The New Labor Wars
One of the first stories I covered in my reporting career was a “Norma Rae”-style labor action.
I was a reporter for a TV station in Meridian, Mississippi. I forget the name of the textile mill, but the workers wanted a little something better — higher wages and a few improvements in working conditions — and they were willing to go on strike if they had to.
Strikes were relatively common 30 or so years ago. They’ve become increasingly uncommon since.
But we may be on the verge of a reversal in that trend.
That might be good news for anyone who cares about a fair wage — but it’s another signpost, along with rising interest rates, of inflation’s subtle return to the U.S. economy.
The Bureau of Labor Statistics keeps data on this kind of material. For “work stoppages” involving 1,000 or more workers, the high-water mark of recent decades was 1974, with 424 separate strike actions involving nearly 1.8 million workers.
Since then, strikes have fallen off rapidly thanks to a variety of reasons — foreign trade deals, immigration, demographics, union-busting legislation, fearful workers and a slow-growing U.S. economy.
But what’s fascinating is the rebound in work stoppages this year. With two months left to go in 2016 (the BLS hasn’t compiled November’s data yet), the U.S. has already experienced 13 strikes.
That’s already more than 2014 or 2015. And if the holiday period sees the usual flurry of striking actions (an average of five in November/December in each of the past four years), 2016 could go on the books as the biggest for work stoppages in a decade.
Is it the start of a trend? I think so … simply as an outgrowth in rising demand for higher wages and fewer options than we think available to U.S. employers.
Boomer Retirements = Higher Wages
For instance, in October, the Labor Department said wages rose at the fastest pace since June 2009.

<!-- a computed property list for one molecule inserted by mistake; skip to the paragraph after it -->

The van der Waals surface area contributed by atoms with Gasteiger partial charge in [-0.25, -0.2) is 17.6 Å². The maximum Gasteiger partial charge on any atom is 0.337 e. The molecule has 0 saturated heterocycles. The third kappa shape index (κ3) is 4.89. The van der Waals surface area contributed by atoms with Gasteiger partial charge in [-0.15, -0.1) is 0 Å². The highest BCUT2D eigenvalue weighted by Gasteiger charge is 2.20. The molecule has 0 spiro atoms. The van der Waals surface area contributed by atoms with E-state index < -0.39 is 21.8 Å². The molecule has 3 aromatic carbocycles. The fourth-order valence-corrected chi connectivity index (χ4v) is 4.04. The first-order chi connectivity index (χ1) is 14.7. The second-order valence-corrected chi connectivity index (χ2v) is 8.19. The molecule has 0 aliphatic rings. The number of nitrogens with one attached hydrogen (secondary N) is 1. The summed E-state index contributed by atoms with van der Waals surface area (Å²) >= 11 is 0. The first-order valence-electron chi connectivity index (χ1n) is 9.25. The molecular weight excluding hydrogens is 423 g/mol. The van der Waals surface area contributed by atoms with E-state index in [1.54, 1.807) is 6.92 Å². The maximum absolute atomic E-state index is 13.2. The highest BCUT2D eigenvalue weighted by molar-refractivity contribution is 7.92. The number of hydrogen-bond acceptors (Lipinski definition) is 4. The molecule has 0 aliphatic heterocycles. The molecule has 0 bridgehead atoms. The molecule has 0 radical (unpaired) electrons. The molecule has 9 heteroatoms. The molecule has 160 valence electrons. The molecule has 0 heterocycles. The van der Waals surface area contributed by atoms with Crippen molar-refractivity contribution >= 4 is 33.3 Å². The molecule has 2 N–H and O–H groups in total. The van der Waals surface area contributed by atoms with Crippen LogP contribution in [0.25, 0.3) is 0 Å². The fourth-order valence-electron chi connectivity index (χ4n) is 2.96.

Even the much maligned “U.S. labor workforce participation rate,” which had been on the downswing since 2008 (at roughly 66%), appears to have stopped going down. It hit a low of 62.4% late last year and spiked to 63% in March.
What’s driving all this? We all know about the baby-boom generation retiring in droves. Exactly how many leave the workforce each year is up for debate — the Social Security Administration says 10,000 boomers retire every day, but the Conference Board, an independent nonpartisan business organization that’s been around for a century now, says it’s a smaller number — perhaps 3,000 a day.
That still equates to 1.2 million people exiting the workforce each year.
In a recent report, the business research group says boomers are retiring and leaving behind their regular full-time positions faster than later generations — Gen X and Gen Y — can be bumped up the employment ladder to replace them.
The result is that labor shortages are emerging in a bunch of industries across the country … a sobering statistic when you think of the implications for wages and the potential impact on inflation.
According to the Conference Board, we’ll see ongoing labor shortages for the next 15 years.
Not many of those job groups can be automated, “roboticized” or computerized out of existence. According to the Conference Board’s research, the U.S. will see labor shortages among jobs as varied as…
- Rail transportation operators
- Health diagnosing and treatment practitioners
- Physical therapists
- Nursing, psychiatric and home health aides
- Plant and system operators
You’ve heard of the old cliché about “generals fighting the last war”? As we’ve warned before, it’s possible to make the same mistake when it comes to preserving your wealth.